Robert Gavin of the Globe covered our new report Failure to Thrive underscoring the collapse in firm size and the failed policy focus the state has had for 20+ years on relocating firms to Massachusetts.
I hope Kofi Jones (spokeswoman for the state’s economic development office) didn’t miss the point. Yes, Gov. Patrick, and all the Governors before him for the last quarter century, have “support[ed] and retain[ed] home-grown businesses and spurr[ed] innovation in Massachusetts.’’ But most of it has been summits (here insert “regional competitiveness councils”) and talk — and, again, not just this Governor.
(1) Governors have long spent way too much energy picking winners and losers (biotech tax credits, film tax credits, etc.) and paid too little attention to the fact that a stable, lower (not low) cost, predictable operating and investing environment is what matters most.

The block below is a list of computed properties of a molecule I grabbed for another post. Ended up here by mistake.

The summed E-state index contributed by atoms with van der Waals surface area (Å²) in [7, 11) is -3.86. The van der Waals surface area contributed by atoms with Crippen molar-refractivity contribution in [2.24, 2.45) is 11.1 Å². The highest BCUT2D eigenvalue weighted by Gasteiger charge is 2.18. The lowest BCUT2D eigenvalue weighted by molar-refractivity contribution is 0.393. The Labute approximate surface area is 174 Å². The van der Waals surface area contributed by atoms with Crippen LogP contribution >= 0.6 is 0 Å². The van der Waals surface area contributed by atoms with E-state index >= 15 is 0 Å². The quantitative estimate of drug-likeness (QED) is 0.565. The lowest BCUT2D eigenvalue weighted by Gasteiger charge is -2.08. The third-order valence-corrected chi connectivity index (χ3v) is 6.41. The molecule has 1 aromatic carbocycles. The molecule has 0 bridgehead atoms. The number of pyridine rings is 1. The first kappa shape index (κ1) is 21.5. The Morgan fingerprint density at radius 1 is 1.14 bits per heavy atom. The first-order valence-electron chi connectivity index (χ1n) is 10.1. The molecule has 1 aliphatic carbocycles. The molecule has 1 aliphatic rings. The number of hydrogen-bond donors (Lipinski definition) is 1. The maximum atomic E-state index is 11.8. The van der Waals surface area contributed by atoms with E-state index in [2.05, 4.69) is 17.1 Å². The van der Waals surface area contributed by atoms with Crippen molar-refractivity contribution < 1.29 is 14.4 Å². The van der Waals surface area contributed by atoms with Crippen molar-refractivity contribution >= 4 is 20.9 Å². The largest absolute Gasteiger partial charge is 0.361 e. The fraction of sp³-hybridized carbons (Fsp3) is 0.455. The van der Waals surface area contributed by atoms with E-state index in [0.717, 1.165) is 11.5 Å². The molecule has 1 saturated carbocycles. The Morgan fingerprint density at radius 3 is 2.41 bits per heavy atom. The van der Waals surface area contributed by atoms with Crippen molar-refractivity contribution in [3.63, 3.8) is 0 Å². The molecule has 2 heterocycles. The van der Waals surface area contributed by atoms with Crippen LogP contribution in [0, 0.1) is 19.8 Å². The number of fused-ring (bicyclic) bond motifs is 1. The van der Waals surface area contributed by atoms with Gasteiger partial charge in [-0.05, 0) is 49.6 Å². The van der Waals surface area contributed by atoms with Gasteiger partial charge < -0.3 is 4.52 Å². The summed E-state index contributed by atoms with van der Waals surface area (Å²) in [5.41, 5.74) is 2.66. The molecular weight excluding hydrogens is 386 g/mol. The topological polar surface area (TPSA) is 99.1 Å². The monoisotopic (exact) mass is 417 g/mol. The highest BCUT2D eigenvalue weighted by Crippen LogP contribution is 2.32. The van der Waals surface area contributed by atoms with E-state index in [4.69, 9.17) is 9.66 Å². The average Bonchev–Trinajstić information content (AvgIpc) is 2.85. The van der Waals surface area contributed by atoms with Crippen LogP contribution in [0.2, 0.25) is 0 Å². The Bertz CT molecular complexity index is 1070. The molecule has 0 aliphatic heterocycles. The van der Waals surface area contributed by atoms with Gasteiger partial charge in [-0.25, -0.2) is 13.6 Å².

(2) With the myriad of economic development quasis, agencies and offices, it’s really hard to say that the state can even set a strong economic development agenda.
The results are taken up again by Robert Gavin in a separate article on the jump in US GDP growth, which Massachusetts’ lags far behind. Though Alan Clayton-Matthews is likely right about some reporting effects, it is altogether clear that Massachusetts is not coming out of the recession faster than the rest of the US.
The UMass report cited in the Globe report states that Massachusetts’ economy contracted by
while the US Commerce Department announced that in the last two quarters the US economy grew